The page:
"It bears a likely front, smith," said Sir Patrick Charteris. "And now, good brothers and wise magistrates, there are two suppositions, each of which leads to the same conclusion. The maskers who seized our fellow citizen, and misused him in a manner of which his body retains some slight marks, may have met with their former prisoner as he returned homewards, and finished their ill usage by taking his life. He himself expressed to Henry Gow fears that this would be the case. If this be really true, one or more of Sir John Ramorny's attendants must have been the assassins. But I think it more likely that one or two of the revellers may have remained on the field, or returned to it, having changed perhaps their disguise, and that to those men (for Oliver Proudfute, in his own personal appearance, would only have been a subject of sport) his apparition in the dress, and assuming, as he proposed to do, the manner, of Henry Smith, was matter of deep hatred; and that, seeing him alone, they had taken, as they thought, a certain and safe mode to rid themselves of an enemy so dangerous as all men know Henry Wynd is accounted by those that are his unfriends. The same train of reasoning, again, rests the guilt with the household of Sir John Ramorny. How think you, sirs? Are we not free to charge the crime upon them?"
The magistrates whispered together for several minutes, and then replied by the voice of Bailie Craigdallie: "Noble knight, and our worthy provost, we agree entirely in what your wisdom has spoken concerning this dark and bloody matter; nor do we doubt your sagacity in tracing to the fellowship and the company of John Ramorny of that ilk the villainy which hath been done to our deceased fellow citizen, whether in his own character and capacity or as mistaking him for our brave townsman, Henry of the Wynd. But Sir John, in his own behalf, and as the Prince's master of the horse, maintains an extensive household; and as, of course, the charge will be rebutted by a denial, we would ask how we shall proceed in that case. It is true, could we find law for firing the lodging, and putting all within it to the sword; the old proverb of 'Short rede, good rede,' might here apply; for a fouler household of defiers of God, destroyers of men, and debauchers of women are nowhere sheltered than are in Ramorny's band. But I doubt that this summary mode of execution would scarce be borne out by the laws; and no tittle of evidence which I have heard will tend to fix the crime on any single individual or individuals."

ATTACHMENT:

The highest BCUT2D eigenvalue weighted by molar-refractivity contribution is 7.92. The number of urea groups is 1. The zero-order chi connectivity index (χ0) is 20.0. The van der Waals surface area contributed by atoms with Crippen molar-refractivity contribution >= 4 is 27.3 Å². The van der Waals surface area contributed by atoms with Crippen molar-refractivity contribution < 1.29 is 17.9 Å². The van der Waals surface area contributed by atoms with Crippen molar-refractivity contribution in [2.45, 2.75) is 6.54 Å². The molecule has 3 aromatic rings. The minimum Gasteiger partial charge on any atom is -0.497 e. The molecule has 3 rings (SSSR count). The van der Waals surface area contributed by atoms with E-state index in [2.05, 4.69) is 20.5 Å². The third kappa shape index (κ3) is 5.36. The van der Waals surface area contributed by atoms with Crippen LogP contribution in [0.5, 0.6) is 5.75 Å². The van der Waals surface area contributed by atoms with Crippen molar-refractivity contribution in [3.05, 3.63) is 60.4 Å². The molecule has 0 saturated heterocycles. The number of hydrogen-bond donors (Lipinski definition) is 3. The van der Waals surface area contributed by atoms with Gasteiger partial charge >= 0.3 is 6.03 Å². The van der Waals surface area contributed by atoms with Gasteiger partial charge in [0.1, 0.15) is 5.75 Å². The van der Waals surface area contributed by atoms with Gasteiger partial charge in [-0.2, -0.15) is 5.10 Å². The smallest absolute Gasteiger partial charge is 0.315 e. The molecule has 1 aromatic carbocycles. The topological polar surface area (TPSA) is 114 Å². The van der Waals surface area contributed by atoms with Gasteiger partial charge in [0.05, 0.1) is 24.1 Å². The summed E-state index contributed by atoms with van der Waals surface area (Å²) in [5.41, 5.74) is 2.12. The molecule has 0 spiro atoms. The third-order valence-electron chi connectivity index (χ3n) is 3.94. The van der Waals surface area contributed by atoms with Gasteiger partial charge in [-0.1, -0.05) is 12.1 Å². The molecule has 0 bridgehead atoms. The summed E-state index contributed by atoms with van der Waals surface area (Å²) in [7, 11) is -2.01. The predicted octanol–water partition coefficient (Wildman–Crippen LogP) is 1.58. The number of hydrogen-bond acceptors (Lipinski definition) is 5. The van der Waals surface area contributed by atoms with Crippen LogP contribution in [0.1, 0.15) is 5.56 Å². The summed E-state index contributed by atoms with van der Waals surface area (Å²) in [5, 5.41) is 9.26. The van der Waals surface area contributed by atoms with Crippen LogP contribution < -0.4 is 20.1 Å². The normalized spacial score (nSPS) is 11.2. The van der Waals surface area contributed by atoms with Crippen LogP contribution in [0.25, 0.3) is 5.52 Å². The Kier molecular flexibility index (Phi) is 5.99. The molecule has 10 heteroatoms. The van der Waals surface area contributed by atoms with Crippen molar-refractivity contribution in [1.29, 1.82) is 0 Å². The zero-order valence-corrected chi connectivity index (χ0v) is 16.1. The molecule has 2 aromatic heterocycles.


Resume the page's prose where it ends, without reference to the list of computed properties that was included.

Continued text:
Before the provost could reply, the town clerk arose, and, stroking his venerable beard, craved permission to speak, which was instantly granted.
"Brethren," he said, "as well in our fathers' time as ours; hath God, on being rightly appealed to, condescended to make manifest the crimes of the guilty and the innocence of those who may have been rashly accused. Let us demand from our sovereign lord, King Robert, who, when the wicked do not interfere to pervert his good intentions, is as just and clement a prince as our annals can show in their long line, in the name of the Fair City, and of all the commons in Scotland, that he give us, after the fashion of our ancestors, the means of appealing to Heaven for light upon this dark murder, we will demand the proof by 'bier right,' often granted in the days of our sovereign's ancestors, approved of by bulls and decretals, and administered by the great Emperor Charlemagne in France, by King Arthur in Britain, and by Gregory the Great, and the mighty Achaius, in this our land of Scotland."